Featuring artists Cornelia Parker, Martin Creed, Damien Hirst, Michael Landy, Bob Parks and comedians and writers Jim Moir (aka Vic Reeves), Armando Iannucci, Terry Gilliam and Arthur Smith.
BBC Four has today announced a season of programmes exploring the provocative, subversive and sometimes absurd world of conceptual art - BBC Four Goes Conceptual.
Following the success of BBC Four Goes Pop in 2015 and BBC Four Goes Abstract in 2014, BBC Four now delves into the weird and wonderful world of conceptual art. To mark the 100th anniversary of Dada, comedian Jim Moir (aka Vic Reeves) takes us on an irreverent trip into the world of the avant-garde art group that became one of the most influential movements of the 20th century.
Art historian Dr James Fox will guide viewers through conceptual art in an open-minded guide for the perplexed Who's Afraid Of Conceptual Art? and the season will mark 40 years since one of the most scandalous pieces of conceptual art graced Tate Britain - Carl Andre’s Bricks! - with a documentary exploring how the controversy swept the nation. And a unique film delves into the life of eccentric artist Bob Parks: his outrageous performances, his fall from grace, his complex relationships, his fight for recognition and the tragedy that goes on to change everything.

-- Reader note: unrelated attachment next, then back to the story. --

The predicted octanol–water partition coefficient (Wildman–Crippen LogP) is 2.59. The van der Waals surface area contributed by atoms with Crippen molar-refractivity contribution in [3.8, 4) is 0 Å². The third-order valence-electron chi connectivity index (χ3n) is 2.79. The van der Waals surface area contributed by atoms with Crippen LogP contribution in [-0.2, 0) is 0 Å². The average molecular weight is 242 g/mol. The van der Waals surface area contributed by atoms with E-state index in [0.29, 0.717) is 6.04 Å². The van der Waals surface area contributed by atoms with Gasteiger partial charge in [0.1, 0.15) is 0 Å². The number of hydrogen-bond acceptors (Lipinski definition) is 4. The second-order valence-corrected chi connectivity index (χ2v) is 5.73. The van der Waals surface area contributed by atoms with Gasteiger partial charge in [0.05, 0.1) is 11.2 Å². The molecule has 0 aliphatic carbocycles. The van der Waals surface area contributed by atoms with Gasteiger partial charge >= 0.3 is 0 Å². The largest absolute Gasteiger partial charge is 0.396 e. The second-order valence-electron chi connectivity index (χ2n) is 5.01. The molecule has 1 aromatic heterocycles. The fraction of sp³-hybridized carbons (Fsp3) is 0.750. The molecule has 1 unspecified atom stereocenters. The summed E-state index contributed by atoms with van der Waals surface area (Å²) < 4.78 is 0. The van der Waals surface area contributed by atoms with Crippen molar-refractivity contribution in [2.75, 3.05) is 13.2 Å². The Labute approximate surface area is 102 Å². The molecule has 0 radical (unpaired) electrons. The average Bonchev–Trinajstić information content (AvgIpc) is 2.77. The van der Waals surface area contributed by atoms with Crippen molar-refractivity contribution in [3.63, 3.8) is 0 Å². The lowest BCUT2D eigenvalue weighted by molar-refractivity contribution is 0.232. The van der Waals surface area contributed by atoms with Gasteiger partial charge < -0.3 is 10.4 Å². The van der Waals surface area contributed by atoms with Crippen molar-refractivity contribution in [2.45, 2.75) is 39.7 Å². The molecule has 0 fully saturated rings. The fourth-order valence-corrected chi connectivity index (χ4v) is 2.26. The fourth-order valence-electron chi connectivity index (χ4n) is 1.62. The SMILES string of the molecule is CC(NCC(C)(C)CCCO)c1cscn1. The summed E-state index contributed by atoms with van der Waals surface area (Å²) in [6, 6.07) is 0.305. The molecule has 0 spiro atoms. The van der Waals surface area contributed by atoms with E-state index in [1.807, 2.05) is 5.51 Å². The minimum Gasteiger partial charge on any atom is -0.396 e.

Jim Moir (aka Vic Reeves) says: “I first came across Dada at art school in the early 80s. It was funnier and 20th century, it was the DADA-ists who proved the most important - giving birth, not only to a lot of modern art, but also shaping comedy, music and political protest.
"Out of all the isms, movements and manifestos of the twentieth century, it was the DADA-ists who proved the most important - giving birth, not only to a lot of modern art, but also shaping comedy, music and political protest.”
Cassian Harrison, Channel Editor for BBC Four, says: “Bold, baffling, witty and adventurous - there’s a lot that BBC Four and Conceptual Art could be said to have in common - so I’m delighted to celebrate this most uncompromising of art movements with a major season on BBC Four. With a series of films from a cast of brilliant talents, be prepared to have your brain bent, stretched and strummed as BBC Four Goes Conceptual this autumn.”
Pictured: Jim Moir pays tribute to Dada artist Man Ray
Full programme details
Gaga For Dada: The Original Art Rebels To mark the 100th anniversary of Dada, Jim Moir, aka Vic Reeves, takes us on an irreverent trip into the world of the avant-garde art group that became one of the most influential movements of the 20th century.